People are always quick to jump to positive conclusions about products the moment their favourite celebrity starts endorsing it. And while most of these fads or hacks can be bizarre, often they are potentially dangerous, and sometimes pretty ineffective too.
Along those lines – in a recently conducted research, it was revealed that Diclegis – the Kim Kardashian endorsed morning sickness pill is as useless as a dummy pill.
About 90 percent of women suffer from morning sickness during their early stages of pregnancy and Diclegis – which gets prescribed to 33 million worldwide – happens to be the only FDA-approved drug on the market to ease the symptoms.
The pill gained popularity when the 37-year-old reality TV and social media icon promoted it on her Instagram account three different times – in August 2015, April 2017, and July 2017. But the latest study shows a medical report that labels Diclegis as ineffective and a waste of money.
Despite her getting slammed by the FDA for not warning her millions of followers of the potential side effects of the drugs, the new study has gone a step further and stated that the 2010 clinical trial used by the FDA to approve Diclegis in 2013 has missing data.
This data – as claimed by the new research, if utilized differently, would show that there's no 'statistically significant' difference between the drug and placebo's effectiveness.
#Ad #DYK 4 million babies are born each year in the US. That means a lot of my US followers are mommies2B who could have morning sickness like I did! I want to share what helped me: Diclegis® (doxylamine succinate/pyridoxine HCl), the only FDA-approved medication for morning sickness when diet & lifestyle changes fail. My doctor assured me that it’s safe & effective for mom & baby. It’s also easy to recognize - it has the cutest pregnant lady on it! #DontSufferinSilence you’re not alone! If you have morning sickness, ask your healthcare provider if #Diclegis is right for you. The most common side effect of Diclegis is drowsiness. Diclegis.com US Residents Only Diclegis is a prescription medicine used to treat nausea & vomiting of pregnancy in women who haven’t improved with change in diet or other non-medicine treatments. Limitation of Use: Diclegis hasn’t been studied in women with hyperemesis gravidarum. Important Safety Information Don’t take Diclegis if you’re allergic to any of the ingredients in Diclegis. You should also not take Diclegis in combination with medicines called monoamine oxidase inhibitors, as these medicines can intensify & prolong the adverse CNS effects of Diclegis. Don’t drive, operate heavy machinery or other activities that need your full attention unless your healthcare provider says that you may do so. Don’t drink alcohol or take other central nervous system depressants such as cough & cold medicines, certain pain medicines & medicines that help you sleep while you take Diclegis. Severe drowsiness can happen or become worse causing falls or accidents. It is not known if Diclegis is safe & effective in children under 18 years of age. Keep Diclegis & all medicines out of the reach of children. Tell your healthcare provider about all of your medical conditions, including if you’re breastfeeding or plan to breastfeed. Diclegis can pass into your breast milk & may harm your baby. You shouldn’t breastfeed while using Diclegis. Additional safety information can be found at DiclegisImportantSafetyinfo.com. Duchesnay USA encourages you to report negative side effects of prescription drugs to the FDA. Visit fda.gov/medwatch or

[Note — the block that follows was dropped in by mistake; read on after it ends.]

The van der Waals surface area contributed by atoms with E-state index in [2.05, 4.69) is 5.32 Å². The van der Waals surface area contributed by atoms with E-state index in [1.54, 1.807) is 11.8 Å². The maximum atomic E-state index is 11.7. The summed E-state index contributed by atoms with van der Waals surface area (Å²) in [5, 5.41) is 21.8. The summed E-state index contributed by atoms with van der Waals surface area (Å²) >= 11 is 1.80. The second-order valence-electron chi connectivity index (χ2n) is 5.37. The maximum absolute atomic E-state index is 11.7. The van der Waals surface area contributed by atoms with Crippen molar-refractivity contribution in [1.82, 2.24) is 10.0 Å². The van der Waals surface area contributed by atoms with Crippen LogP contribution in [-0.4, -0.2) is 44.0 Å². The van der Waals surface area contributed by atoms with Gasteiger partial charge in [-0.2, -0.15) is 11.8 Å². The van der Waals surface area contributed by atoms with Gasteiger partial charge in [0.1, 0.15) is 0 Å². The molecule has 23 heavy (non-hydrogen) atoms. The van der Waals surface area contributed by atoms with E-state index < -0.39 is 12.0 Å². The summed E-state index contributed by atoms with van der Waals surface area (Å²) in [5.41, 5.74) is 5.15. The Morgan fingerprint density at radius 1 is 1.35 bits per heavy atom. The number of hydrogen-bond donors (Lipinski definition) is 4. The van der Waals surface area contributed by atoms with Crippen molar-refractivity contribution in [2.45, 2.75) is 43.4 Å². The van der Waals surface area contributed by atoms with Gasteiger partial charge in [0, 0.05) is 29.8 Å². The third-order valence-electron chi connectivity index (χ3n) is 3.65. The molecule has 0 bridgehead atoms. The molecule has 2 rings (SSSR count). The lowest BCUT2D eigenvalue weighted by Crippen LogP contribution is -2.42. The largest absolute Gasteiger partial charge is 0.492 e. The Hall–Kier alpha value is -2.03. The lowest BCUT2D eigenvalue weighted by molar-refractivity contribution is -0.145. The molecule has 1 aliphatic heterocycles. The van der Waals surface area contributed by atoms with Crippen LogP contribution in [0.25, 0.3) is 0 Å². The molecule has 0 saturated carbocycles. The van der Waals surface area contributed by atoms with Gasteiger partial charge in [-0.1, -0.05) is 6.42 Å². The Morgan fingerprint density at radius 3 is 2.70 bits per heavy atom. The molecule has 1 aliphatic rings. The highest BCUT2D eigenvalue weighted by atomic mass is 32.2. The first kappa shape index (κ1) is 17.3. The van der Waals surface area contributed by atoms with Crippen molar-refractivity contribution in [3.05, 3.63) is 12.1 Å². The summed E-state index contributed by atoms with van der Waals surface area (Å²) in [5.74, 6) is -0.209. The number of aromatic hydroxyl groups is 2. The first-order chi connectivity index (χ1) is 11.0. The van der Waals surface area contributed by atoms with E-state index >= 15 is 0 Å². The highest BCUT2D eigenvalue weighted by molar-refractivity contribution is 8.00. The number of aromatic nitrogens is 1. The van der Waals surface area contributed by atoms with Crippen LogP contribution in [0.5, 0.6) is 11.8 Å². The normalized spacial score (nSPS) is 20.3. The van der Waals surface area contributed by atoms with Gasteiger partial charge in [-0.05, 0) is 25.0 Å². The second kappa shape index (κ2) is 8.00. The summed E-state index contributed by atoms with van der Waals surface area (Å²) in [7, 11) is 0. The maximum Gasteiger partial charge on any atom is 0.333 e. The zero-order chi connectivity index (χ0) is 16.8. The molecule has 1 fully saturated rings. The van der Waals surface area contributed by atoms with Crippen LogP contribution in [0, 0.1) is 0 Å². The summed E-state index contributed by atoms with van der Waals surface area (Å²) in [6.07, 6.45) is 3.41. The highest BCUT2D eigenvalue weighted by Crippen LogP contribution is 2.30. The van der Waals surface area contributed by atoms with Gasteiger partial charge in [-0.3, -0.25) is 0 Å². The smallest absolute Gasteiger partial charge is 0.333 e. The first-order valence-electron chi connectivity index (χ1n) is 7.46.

The results of this trial – which were based on the PUQE or pregnancy-unique quantification of vomiting/nausea score, pregnant mothers from the placebo group saw a 3.9 drop in their PUQE score from 8.8, while the ones on morning pill saw a 4.8 point drop down from 9.0.
Researcher Dr Navindra Persaud, of the Department of Family and Community Medicine at St. Michael's Hospital, claims that without a three-point difference in PUQE score between the drug and placebo groups, it's practically insignificant.
"I was surprised that important information about the trial was hidden until now," Dr Persaud told Medical News Today. "Although some results were published in 2010, the earlier reports did not mention the fact that a difference of three points on the 15-point symptom scale was pre-specified as the smallest difference that a patient would deem as important."
Yet Diclegis was approved by the FDA following this trial, and despite the current findings, Dr Persaud isn't certain if the FDA will withdraw Diclegis from the market anytime soon.
"It is very unusual for medications to be removed from the market because of ineffectiveness," he said. "Medications are withdrawn when they are found to be harmful after approval but even this is quite rare. So it is unlikely that this medication will be withdrawn."
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At the same time, not every doctor believes Diclegis is totally ineffective. Dr Siripanth Nippita, a researcher at Harvard Medical School and Beth Israel Deaconess Medical Center in Boston shared that since the trial, studies have shown that "doxylamine and pyridoxine [the combination] are an effective treatment for nausea and vomiting in pregnancy."
A spokesman for Duchesnay, Inc. – the company that sells the medication, shared: "We have complete confidence in the safety and efficacy of Diclectin and are very proud to provide it as a safe and effective treatment option for women suffering from nausea and vomiting of pregnancy."